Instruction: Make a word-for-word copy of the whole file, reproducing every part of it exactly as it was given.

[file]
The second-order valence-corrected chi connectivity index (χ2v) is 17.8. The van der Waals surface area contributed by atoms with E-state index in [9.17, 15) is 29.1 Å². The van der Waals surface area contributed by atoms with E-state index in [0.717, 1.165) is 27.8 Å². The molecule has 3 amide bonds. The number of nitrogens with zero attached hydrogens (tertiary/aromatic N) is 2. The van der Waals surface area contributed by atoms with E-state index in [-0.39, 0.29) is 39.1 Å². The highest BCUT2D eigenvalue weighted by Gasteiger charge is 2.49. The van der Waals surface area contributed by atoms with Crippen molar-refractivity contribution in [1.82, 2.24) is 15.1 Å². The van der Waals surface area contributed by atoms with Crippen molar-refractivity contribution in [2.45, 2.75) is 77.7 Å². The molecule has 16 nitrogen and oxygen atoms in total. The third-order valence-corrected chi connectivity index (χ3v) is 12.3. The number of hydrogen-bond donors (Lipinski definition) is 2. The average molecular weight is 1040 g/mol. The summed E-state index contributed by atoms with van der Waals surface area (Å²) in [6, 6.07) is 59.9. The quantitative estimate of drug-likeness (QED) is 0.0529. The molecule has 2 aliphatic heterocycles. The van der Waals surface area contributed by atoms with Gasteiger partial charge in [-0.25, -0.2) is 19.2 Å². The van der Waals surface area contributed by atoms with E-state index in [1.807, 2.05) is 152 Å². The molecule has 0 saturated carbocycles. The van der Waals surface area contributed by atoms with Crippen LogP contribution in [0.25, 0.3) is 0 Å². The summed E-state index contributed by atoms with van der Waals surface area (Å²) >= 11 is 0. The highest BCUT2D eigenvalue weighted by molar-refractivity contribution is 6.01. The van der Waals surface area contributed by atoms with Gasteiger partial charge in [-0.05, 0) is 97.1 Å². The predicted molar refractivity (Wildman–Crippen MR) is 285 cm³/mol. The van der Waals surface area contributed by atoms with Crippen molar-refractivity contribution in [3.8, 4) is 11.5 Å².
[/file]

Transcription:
The second-order valence-corrected chi connectivity index (χ2v) is 17.8. The van der Waals surface area contributed by atoms with E-state index in [9.17, 15) is 29.1 Å². The van der Waals surface area contributed by atoms with E-state index in [0.717, 1.165) is 27.8 Å². The molecule has 3 amide bonds. The number of nitrogens with zero attached hydrogens (tertiary/aromatic N) is 2. The van der Waals surface area contributed by atoms with E-state index in [-0.39, 0.29) is 39.1 Å². The highest BCUT2D eigenvalue weighted by Gasteiger charge is 2.49. The van der Waals surface area contributed by atoms with Crippen molar-refractivity contribution in [1.82, 2.24) is 15.1 Å². The van der Waals surface area contributed by atoms with Crippen molar-refractivity contribution in [2.45, 2.75) is 77.7 Å². The molecule has 16 nitrogen and oxygen atoms in total. The third-order valence-corrected chi connectivity index (χ3v) is 12.3. The number of hydrogen-bond donors (Lipinski definition) is 2. The average molecular weight is 1040 g/mol. The summed E-state index contributed by atoms with van der Waals surface area (Å²) in [6, 6.07) is 59.9. The quantitative estimate of drug-likeness (QED) is 0.0529. The molecule has 2 aliphatic heterocycles. The van der Waals surface area contributed by atoms with Gasteiger partial charge in [-0.25, -0.2) is 19.2 Å². The van der Waals surface area contributed by atoms with E-state index in [1.807, 2.05) is 152 Å². The molecule has 0 saturated carbocycles. The van der Waals surface area contributed by atoms with Crippen LogP contribution in [0.25, 0.3) is 0 Å². The summed E-state index contributed by atoms with van der Waals surface area (Å²) >= 11 is 0. The highest BCUT2D eigenvalue weighted by molar-refractivity contribution is 6.01. The van der Waals surface area contributed by atoms with Gasteiger partial charge in [-0.05, 0) is 97.1 Å². The predicted molar refractivity (Wildman–Crippen MR) is 285 cm³/mol. The van der Waals surface area contributed by atoms with Crippen molar-refractivity contribution in [3.8, 4) is 11.5 Å².